My intended adventure in the new boat was stymied by cold, rainy, windy, weather. However I profit from the opportunity to take the boat out of the water to repair the various blemishes she suffered when washed up on the beach. How to drag her out of the water?

Well, this is something I have been thinking about for the last couple of months. I need to get the boat into safety if bad weather blows in. I need to be able to do it without assembling a football team of helpers. So, I bury a pole deep in the sand at the top of Dead Man’s Gulch. I buy a portable winch  that runs off a 12 volt car battery. I repair the nasty little trailer that the boat arrived on, putting on new wheels. I have grave doubts about these wheels as they are small diametrically and I fear they will sink into the sand.

Anyway,  the winch is on pole, cable and rope arrangement is attached to the trailer on which sits the boat. I press the red button and the winch hauls the boat satisfactorily up the beach

Notice tiny wheels

Notice tiny wheels

Satisfactorily? Well, sort of; I need another person to guide the trailer and place boards under the wheels.  Thank you David. One wheel digs into the sand and concurrently the battery runs out of er, you know, stuff.

When the power ran out. Notice buried wheel.

When the power ran out. Notice buried wheel. Good looking boat!

No worries. I take the battery home to recharge and lie in the drizzle and rain, repairing the boat. Dior does a very good line of boat repair products.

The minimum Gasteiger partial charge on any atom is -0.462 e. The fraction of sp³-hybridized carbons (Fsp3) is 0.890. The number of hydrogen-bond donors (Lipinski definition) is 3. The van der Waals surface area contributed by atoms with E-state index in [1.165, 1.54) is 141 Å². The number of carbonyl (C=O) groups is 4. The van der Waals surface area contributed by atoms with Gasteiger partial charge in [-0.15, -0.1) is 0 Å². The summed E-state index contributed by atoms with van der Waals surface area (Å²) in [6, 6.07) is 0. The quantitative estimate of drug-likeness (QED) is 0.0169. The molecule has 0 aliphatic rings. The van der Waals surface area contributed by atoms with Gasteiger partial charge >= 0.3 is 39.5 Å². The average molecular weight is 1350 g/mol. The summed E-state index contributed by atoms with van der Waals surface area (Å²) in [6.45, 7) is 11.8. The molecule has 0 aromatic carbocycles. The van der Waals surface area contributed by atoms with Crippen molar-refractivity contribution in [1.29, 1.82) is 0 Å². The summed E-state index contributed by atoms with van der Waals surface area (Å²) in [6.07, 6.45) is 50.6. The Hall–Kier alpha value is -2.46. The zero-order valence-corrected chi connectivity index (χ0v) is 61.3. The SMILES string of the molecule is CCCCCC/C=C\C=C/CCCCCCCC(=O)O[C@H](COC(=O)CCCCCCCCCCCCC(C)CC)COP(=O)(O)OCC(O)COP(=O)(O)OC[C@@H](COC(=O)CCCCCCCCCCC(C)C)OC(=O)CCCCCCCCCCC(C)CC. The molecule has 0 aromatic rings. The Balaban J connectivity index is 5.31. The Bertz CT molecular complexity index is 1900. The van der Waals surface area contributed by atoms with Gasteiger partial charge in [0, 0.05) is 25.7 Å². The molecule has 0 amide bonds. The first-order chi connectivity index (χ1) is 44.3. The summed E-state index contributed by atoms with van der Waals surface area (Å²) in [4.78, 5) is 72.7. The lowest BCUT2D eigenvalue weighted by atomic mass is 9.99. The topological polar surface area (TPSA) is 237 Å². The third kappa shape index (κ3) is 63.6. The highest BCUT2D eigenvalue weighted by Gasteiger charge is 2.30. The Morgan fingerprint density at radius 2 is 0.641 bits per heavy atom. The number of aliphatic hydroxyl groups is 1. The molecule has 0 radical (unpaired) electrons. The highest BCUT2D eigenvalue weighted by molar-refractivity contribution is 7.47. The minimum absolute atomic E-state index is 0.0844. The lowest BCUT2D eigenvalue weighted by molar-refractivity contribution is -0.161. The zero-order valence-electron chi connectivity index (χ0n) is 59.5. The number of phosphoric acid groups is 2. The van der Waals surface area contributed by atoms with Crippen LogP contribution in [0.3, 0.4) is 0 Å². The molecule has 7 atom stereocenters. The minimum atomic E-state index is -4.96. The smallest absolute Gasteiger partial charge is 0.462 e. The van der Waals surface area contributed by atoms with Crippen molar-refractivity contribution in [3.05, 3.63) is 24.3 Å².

The set up

The set up

Next morning I sally forth with charged battery, looking forward to dragging the boat a bit further up the beach. I place the battery in the cooler near the winch and start to pull out the metal winch cable. Somehow the cable gets coiled and flips over. Miraculously, it lands on both terminals of the battery.

How could the winch cable get in there?

How could the winch cable get in there?

Flash, sizzle, melt! I do not know what to do really as grabbing the cable would probably result in extreme pain. I watch it all sizzle for a while and then kick the cable off the terminals.

The upshot is the winch no longer works.

Oh well.

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3 Responses to Dior

  1. calder Ian says:

    Schadenfreude – a guilty pleasure. I see that eBay lists 10 inch Sand Hopper trolley wheels for 11.63 pounds. A Tirfor winch might be a good investment – less to go wrong.

  2. Yes, definitely get a Tirfor but tracking one down in Japan is proving troublesome. The trailer was homemade and the axles are non standard size. Tracking down wheels with the right bearing size in Japan has proved troublesome. I think I might revert to rollers.

  3. Pingback: Backing Trailers | The Quiet Ripple Defines The Pond

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